Now we're talkin'. The Elevators are truly peers of the Dead, as they too were a 60's band that appealed to the new hippie scene. Guided by the genius of frontman Roky Erickson, the Elevators weren't from trendy San Francisco, they were from Austin, Texas. Back in the early 60's Austin wasn't the progressive place it is today and the Elevators' public endorsements of LSD, marijuana and mescaline virtually made them Public Enemy Number One in the Texas capital. But the music, the music was beautiful. Songwriters Erickson, Tommy Hall and Stacy Sutherland crafted superlative sounds via the use of reverb, echoes and Hall's famous electric jug, never losing sight of their rock-blues influences. Erickson's descent into and ascent out of insanity were testaments to his plumbing spiritual depths and heights as a marauding modern-day saint. His like will not be seen again. The Dead worked hard at promoting themselves as part of the hippie revolution while the Elevators literally invented it. Garcia wasn't fit to lace Roky Erickson's drinks.

 The Flaming Lips (View Tickets)

Though drugs are the first thing one thinks of whenever one hears the name "Flaming Lips" or indeed "Wayne Coyne", the turbo-talented Lips main man is surprisingly normal and down to earth in interviews, revealing that he worked on the fryer at a local Long John Silvers for 13 years (1977 - 1990) before hitting the big time - and says he could easily go back to doing it. Imagine pampered pussy Jerry Garcia having to actually work for a living? Nah, me neither. Responsible for the masterpiece, Yoshimi Battles the Pink Robots among many others, Coyne is a psychedelic superhero to geeks, stoners, athletes and circus performers alike. This universal appeal comes not from dishing out free acid to scrounging hippies but from a raw and rare gift. Timothy Leary once said that people born after 1949 are significantly different from those born before 1949, and Coyne exmplifies this new type. Jerry Garcia was born in 1942 and was every inch the "old man". How crap is that???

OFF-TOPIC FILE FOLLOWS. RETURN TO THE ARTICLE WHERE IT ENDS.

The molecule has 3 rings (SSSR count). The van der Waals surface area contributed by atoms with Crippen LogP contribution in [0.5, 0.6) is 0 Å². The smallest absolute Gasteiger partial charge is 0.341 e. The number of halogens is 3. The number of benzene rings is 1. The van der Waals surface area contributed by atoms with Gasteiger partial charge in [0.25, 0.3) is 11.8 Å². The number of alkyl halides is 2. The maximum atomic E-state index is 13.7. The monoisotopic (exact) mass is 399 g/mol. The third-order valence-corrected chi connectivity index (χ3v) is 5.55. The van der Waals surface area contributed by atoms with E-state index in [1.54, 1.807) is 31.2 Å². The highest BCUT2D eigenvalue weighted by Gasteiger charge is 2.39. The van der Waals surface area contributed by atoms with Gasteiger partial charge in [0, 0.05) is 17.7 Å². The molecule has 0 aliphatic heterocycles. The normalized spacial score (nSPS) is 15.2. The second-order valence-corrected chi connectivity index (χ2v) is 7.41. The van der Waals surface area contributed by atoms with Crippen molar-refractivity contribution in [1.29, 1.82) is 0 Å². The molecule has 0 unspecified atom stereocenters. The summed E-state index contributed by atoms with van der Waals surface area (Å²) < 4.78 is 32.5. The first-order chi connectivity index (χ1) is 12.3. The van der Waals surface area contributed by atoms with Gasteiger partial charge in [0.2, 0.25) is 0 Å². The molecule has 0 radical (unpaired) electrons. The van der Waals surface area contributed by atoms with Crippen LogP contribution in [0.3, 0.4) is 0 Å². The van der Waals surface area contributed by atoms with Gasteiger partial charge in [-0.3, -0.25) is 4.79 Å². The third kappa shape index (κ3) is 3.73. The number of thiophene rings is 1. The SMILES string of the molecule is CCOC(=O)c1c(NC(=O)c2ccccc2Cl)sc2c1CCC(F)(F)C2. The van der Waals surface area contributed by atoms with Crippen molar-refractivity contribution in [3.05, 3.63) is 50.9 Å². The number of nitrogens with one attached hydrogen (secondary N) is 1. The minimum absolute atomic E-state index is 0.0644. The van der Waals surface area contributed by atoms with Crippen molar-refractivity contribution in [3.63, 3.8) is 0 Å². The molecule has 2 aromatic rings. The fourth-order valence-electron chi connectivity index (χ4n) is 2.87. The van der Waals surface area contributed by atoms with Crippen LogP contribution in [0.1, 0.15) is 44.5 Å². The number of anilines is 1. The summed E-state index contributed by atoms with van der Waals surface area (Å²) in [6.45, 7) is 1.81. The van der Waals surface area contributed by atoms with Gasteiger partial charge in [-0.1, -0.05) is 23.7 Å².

Captain Beefheart

The good Cap'n, born Don Glen Vliet, is a psychedelic giant. He drove his Magic Band to fearsome creative heights with the groundbreaking Trout Mask Replica, a shuddering mass of disjointed yet musically coherent tunes. Beefheart has led a singular life. His family moved from LA when he was a youth to a patch of near-desert that was to become Edwards Airforce Base. A precocious boy, crazed by art and devoted to sculpture, Beefheart eventually settled on music as his vehicle. His granular processing of Delta and Chicago Blues with a heavy dash of Weird sealed the fate of this grand master. His stormy relationship with Frank Zappa bordered on the utterly insane, as they competed and shared band members depending on what week it was. All in all, Beefheart brings a sumptuous hallucinatory feast to the table. One that the Grateful Dead would have choked on. Too rich for their watery blood fo sho.


Arthur Lee's Love were one of the most-respected bands in the blossoming psych scene in Los Angeles in the mid-60s. Lee's massive voice and superb arrangements guaranteed their splendid Forever Changes album a place among the greats. Lee blended multiple ranges into his every utterance, one minute pure roaring garage rock, the next more folksy, and then crooning strongly before subsiding into a Hollies-like Clarke-Nash melodic. The Doors' Jim Morrison cited Love as among his very favorite bands, having seen them perform numerous times. The band lived in a notorious party house known as "the Castle" in Laurel Canyon, scene of many crazed adventures involving the likes of Frank Zappa, Charles Manson and the Mamas and the Papas. Arthur Lee's voice was loaded with color and originality, especially when he belted out hits like "Maybe the People Would Be the Times or Between Clark and Hilldale". For pure brain sunshine, the marauding butterfly that was Love made the Dead look like a dead maggot.